The Toronto Blue Jays are entering the off-season with some relatively clear needs and goals.
Late last month, general manager Ross Atkins said “any organization would be looking to create more balance, more platoon effect and potentially more speed.” The positions of need are equally apparent: outfield, first base, designated hitter, backup catcher and bullpen.
But if we look beyond the specifics, the challenge becomes simpler: find ways to score more runs and allow fewer runs. Viewed from that perspective, the Blue Jays’ avenues for improvement are endless. Here are a few outside-the-box ways they could improve before opening day…
Slow-play the 1B/DH market
An abundance of second-tier options at first base and designated hitter could allow the Blue Jays to be patient, instead of rushing a deal. For a few reasons, they’re well-positioned to wait and see who’s out there after the Winter Meetings or even in the new year.
Because the Blue Jays are a playoff team with playing time to offer and a hitter-friendly home park, they’d appeal to many free agent hitters. There’s risk here, the kind more often absorbed by small-market teams, but the potential payoff exists, too. If a veteran switch-hitter like Carlos Beltran or Kendrys Morales needs a home later in the off-season, the Blue Jays could make a play. Depending on the price, power bats like Brandon Moss, Pedro Alvarez and Wilin Rosario could even be of interest.
In recent years Edwin Encarnacion and Adam Lind have occupied the first base and DH spots, preventing the Blue Jays from exploring the market as fully as they otherwise might. Now they have two openings, but they’re not cause for alarm. If anything, it’s an opportunity to land a quality hitter at a bargain rate, freeing up money for other needs.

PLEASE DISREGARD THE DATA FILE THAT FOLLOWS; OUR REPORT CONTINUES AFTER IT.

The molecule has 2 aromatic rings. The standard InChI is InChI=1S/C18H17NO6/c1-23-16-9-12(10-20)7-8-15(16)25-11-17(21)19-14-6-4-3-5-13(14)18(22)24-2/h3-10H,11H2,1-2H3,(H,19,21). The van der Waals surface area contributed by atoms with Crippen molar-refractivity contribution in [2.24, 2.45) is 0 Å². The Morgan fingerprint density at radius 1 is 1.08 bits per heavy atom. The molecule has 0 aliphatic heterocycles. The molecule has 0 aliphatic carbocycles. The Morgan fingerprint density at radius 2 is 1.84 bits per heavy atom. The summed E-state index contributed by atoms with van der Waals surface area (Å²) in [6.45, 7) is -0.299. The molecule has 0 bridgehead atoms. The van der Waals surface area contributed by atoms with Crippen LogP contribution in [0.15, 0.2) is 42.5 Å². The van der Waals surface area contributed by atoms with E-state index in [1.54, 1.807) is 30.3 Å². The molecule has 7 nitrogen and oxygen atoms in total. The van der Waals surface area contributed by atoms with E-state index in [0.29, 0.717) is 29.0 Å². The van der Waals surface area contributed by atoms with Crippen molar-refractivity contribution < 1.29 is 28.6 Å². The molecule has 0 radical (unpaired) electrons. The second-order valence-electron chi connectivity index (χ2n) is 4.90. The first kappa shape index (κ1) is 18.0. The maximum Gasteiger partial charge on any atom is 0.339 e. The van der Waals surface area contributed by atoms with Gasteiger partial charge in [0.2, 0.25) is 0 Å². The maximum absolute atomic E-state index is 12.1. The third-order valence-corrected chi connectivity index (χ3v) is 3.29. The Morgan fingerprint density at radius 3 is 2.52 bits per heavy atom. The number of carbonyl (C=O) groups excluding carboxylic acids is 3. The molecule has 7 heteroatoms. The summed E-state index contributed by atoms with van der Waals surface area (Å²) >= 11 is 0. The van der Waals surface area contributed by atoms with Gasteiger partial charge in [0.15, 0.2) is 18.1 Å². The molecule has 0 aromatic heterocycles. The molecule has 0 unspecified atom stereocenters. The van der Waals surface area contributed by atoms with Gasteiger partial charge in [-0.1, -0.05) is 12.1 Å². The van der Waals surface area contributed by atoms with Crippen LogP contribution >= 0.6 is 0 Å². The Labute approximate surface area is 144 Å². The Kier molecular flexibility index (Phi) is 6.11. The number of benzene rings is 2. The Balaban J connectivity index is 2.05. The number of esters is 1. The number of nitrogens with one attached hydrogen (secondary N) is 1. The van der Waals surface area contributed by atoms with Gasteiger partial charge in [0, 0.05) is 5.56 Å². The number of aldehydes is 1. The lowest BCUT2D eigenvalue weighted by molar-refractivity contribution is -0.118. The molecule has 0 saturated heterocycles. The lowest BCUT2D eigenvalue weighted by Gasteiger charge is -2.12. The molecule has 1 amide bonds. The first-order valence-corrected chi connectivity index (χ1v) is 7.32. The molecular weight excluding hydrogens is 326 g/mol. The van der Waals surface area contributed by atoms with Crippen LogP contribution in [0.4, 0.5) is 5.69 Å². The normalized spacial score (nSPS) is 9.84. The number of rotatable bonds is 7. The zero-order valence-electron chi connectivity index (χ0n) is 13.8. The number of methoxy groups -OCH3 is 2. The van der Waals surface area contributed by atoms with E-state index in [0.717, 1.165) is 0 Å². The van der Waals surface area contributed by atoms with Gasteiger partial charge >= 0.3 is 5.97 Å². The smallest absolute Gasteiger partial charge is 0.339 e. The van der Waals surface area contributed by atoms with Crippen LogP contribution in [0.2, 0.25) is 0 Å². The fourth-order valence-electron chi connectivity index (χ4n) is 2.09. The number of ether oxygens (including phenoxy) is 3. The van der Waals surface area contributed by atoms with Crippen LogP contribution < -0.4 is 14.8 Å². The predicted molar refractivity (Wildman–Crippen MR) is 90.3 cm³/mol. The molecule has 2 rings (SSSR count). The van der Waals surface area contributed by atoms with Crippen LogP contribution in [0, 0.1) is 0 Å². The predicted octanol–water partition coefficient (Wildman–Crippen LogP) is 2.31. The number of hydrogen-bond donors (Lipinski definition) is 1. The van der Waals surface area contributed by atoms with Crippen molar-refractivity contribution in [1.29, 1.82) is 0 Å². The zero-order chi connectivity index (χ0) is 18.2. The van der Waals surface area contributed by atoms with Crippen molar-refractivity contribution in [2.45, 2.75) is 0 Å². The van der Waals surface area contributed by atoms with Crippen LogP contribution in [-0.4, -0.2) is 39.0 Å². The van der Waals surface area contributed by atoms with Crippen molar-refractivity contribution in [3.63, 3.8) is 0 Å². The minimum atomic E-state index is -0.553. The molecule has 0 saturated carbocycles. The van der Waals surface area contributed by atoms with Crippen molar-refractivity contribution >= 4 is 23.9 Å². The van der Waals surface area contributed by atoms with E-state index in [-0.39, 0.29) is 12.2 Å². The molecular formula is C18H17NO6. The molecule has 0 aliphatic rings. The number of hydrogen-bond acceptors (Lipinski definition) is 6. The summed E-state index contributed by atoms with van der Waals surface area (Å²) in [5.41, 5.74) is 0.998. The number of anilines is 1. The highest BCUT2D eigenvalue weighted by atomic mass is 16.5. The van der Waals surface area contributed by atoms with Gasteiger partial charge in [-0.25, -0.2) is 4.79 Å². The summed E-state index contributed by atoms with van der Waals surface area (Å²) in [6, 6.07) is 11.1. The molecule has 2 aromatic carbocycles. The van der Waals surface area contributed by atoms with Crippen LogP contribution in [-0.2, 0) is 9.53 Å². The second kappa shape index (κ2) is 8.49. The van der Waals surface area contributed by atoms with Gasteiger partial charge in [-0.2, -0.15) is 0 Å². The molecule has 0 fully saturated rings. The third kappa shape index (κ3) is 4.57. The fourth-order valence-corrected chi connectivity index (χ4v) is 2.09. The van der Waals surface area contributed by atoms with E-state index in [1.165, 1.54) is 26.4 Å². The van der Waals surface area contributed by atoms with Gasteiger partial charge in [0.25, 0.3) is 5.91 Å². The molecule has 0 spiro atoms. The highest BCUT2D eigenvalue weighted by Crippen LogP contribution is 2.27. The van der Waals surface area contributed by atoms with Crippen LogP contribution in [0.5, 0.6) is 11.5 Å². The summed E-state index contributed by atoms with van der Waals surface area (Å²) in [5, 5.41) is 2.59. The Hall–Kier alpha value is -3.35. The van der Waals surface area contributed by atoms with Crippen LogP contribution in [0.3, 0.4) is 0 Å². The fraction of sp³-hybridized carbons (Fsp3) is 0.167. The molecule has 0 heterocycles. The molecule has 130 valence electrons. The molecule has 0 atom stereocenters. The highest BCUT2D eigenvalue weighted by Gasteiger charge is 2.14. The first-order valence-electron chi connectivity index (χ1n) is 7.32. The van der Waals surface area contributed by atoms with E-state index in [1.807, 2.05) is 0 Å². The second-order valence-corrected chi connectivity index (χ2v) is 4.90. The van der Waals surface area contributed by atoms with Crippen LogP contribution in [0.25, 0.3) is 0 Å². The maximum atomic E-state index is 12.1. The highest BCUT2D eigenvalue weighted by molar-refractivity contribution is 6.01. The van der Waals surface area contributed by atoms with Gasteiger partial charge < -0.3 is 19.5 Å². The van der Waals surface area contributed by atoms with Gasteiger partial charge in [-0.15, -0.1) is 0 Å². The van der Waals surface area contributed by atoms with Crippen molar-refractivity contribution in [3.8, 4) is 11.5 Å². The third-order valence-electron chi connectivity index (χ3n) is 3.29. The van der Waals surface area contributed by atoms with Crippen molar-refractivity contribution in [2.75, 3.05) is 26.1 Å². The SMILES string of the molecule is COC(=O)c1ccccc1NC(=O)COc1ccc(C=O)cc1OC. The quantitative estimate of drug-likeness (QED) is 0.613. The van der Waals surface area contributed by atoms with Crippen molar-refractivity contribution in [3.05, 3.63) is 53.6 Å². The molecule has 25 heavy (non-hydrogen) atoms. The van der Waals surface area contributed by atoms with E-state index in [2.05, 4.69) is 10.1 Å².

The Blue Jays would do well to replicate the impressive versatility the Chicago Cubs showed off during their run to the World Series. That’s easier said than done, of course, and Cubs players are as talented as they are versatile, but considering the injury histories of Devon Travis and Troy Tulowitzki, the more contingency plans in Toronto, the better.
On the high end, Ian Desmond would be a fit given his experience in centre field and at shortstop. That said, he’ll be expensive and some observers expect a reunion with the Texas Rangers. Beyond Desmond, Steve Pearce mashes lefties and multiple baseball evaluators say he’s a solid defender between first base, second base and left field. Utility player Sean Rodriguez, who posted a .349 on-base percentage with 18 home runs in his walk year, also warrants more consideration.
Inquire about J.D. Martinez
Age: 29 | Contract status: $11.75 million salary in 2017 followed by free agency | 2016 stats: .307/.373/.535, 22 HR, 120 G, 1.8 WAR
Conventional wisdom suggests the Blue Jays want to get younger and more left-handed, so adding a righty bat on the brink of free agency doesn’t exactly make sense at first glance. But big picture, Martinez is a star player, the kind of bat teams can build potent lineups around. One of few available players who could reasonably be expected to replicate the production of Jose Bautista or Edwin Encarnacion, Martinez finished strong after missing time with an elbow injury.
Presumably the re-tooling Tigers would want one of Toronto’s top prospects in return, but the Blue Jays would get a draft pick assuming Martinez leaves after 2017.
Listen on starting pitching
The Blue Jays had the best rotation in the American League last year, and they’re in the enviable position of having five starters under team control for 2017. Meanwhile, the starting pitching market looks remarkably thin, with Rich Hill, Jeremy Hellickson and Ivan Nova atop the class.
Execs expect the trade market to compensate for the lack of starting pitching available in free agency, with some in the industry wondering if the Blue Jays could get involved. Marcus Stroman has substantial trade value, but the front office could listen on anyone this side of Aaron Sanchez just in case there’s a team willing to overpay with impact talent. Joe Biagini would then slot in as a projected starter for 2017 to round out the starting five.
It’d be risky, and seems unlikely right now, but Blue Jays decision makers like keeping their options open, so it can’t be ruled out altogether.